The Weeknd’s Somber, Sexy New Album ‘Beauty Behind the Madness’
The 25-year-old Canadian Abel Tesfaye has started to embrace the fame game with his most commercial—and accessible—album to date.
The Robert Smith of millenials? Abel Tesfaye has been vying for that title for almost five years. The Weeknd has shown a knack for the kind of po-faced emoting that made The Cure every angsty romantic reject’s favorite band in the ’80s, and though the comparison will surely seem outrageous to some, it’s not hard to recognize similarities between the mascara-smearing “Boys Don’t Cry” legend and this generation’s own version of the mysterious and offbeat singer-songwriter. As with The Cure, affairs of the heart are front and center, but often filtered through a healthy dose of awkward insecurity and some narcissism. And Tesfaye’s more obvious spiritual predecessor remains the late Michael Jackson, whose paranoia and quirky sensibility seem to have been channeled by The Weeknd on his second studio album, Beauty Behind the Madness.But what’s also obvious is Tesfaye’s continued growth as a songwriter.Tesfaye’s pop instincts are at their most refined here. The Weeknd’s always crafted hooks that were both memorable and oddly understated, but on Beauty Behind the Madness, well-crafted pop songs take center stage—no longer becoming lost in a wash of sonic textures. These are songs that are heightened by the production, not defined by it.That’s not to say The Weeknd’s emotional range has expanded all that much. Like its predecessors, Beauty… doesn’t feature a wide range of shifts in tone as it pertains to subject matter—this is mopey music, as always. But Tesfaye is working with a wider palette this time around.
Owing a lot to “The Way You Make Me Feel,” the pulsing rhythms of “In the Night” recall mid-’80s Genesis at their most radio-friendly. The coda of “Acquainted” is another example of Tesfaye’s knack for simple shifts in arrangement that can add cinematic drama; and that kind of production flair boosts the smash hit 50 Shades of Grey theme “Earned It.” Lana Del Rey’s ghostly contribution to “Prisoner” helps to elevate the already haunting track—a gliding ballad that somehow still manages to sound like what’s been done before, as does the menace and misogyny of “The Hills,” another already-released hit single. “Shameless” is a sex-driven taunt doubling as a cautionary tale, with The Weeknd’s focus on a contradictory partner who “lives for the pain” set against soft acoustic lines.The effortless catchiness of the chart-topping cocaine anthem “I Can’t Feel My Face” is an obvious nod to Tesfaye’s mainstay, Jackson. It’s one of the few unapologetically upbeat moments on this reliably downbeat set, and it demonstrates how easily The Weeknd could be delivering party anthems—were it not for the fact that Tesfaye could care less about you having a good time. Sex, drugs, and rock & roll are complicated things, and he’s intent on reminding you of that bitter pill on virtually every second of Beauty. The Weeknd has never convincingly celebrated the “casual” side of sex or drugs. This is not about fun. This is about conflict. This is about angst. It’s 808s & Heartbreak Kanye West meets The Smiths.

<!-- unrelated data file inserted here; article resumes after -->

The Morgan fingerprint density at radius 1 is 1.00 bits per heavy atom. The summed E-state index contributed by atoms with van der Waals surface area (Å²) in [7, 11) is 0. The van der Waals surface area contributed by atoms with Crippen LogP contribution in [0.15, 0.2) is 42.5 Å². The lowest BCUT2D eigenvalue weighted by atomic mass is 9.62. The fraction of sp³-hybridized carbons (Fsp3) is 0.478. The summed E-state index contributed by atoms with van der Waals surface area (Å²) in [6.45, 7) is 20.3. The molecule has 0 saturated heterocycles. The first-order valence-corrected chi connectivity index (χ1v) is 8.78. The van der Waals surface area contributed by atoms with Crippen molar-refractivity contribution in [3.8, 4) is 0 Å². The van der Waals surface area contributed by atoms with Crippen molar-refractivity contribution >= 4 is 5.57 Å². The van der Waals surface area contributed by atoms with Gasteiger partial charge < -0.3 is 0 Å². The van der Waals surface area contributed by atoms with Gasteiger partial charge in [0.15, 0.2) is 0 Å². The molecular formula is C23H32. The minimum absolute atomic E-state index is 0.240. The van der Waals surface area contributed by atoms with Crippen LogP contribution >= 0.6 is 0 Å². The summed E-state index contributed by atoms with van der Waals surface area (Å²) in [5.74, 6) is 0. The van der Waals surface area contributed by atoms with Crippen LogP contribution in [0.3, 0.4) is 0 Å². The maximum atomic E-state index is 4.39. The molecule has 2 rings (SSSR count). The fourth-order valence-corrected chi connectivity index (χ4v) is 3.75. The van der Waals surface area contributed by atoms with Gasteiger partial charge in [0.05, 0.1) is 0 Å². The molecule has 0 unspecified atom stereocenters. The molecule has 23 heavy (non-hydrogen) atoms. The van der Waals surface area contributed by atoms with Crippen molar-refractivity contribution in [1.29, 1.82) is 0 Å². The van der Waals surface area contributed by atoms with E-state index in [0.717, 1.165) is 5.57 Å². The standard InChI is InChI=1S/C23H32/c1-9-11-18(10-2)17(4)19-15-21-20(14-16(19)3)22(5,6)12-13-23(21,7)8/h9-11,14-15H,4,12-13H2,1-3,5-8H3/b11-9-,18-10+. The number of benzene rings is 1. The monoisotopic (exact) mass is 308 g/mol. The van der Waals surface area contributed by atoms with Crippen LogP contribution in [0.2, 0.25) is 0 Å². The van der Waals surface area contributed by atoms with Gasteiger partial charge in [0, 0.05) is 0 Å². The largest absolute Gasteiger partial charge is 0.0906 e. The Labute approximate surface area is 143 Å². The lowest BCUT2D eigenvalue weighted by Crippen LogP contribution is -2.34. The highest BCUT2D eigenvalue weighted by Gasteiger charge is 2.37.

“When I’m fucked up, that’s the real me…”
Whereas most pop writers have a tendency to write emotional theme songs, Tesfaye’s tendency has leaned towards treating songs like background scores for his pathos. Combined with his oft-limited emotional range, it can make his music sound aimless to impatient listeners. He’s earned that criticism. But he’s beginning to understand better how to marry his sonic adventurousness to a musical assuredness that yields his most concise and focused work. The Ed Sheeran-assisted “Dark Times” is another highlight, featuring some of the album’s best vocal work and harrowing lyrics about “Driving too fast or just moving too slow / And I’ve got something I’ve been trying to let go.”Beauty Behind the Madness reveals a hedonism-obsessed songwriter coming of age in the Obama years and coming to grips with what that means. Here, The Weeknd begins to stretch the limits of a now well-established sound, delivering a set of songs that stand up as songs as opposed to just soundscapes. Ever-detached as a vocalist, Tesfaye still sounds isolated; there is no warmth here. But no one comes to an album by The Weeknd looking for warmth, do they? Nevertheless, it would be wrong to dismiss this as just emotionless sonics; the emotion is in the sonics. And, chart hits notwithstanding, the songs are beginning to catch up to the production.
The Weeknd’s pain and soul-searching will always take center stage. Fuck your fun. Tesfaye’s still the only guy (except for maybe Kanye) who can make the party sound this depressing. But after four years, he’s grown by leaps and bounds creatively while sustaining his commercial momentum. Beauty Behind the Madness doesn’t sacrifice creativity for accessibility; Abel Tesfaye is still managing to push himself as he’s become a chart-topper. Not much more anyone can ask of the guy.
Morrissey would be proud.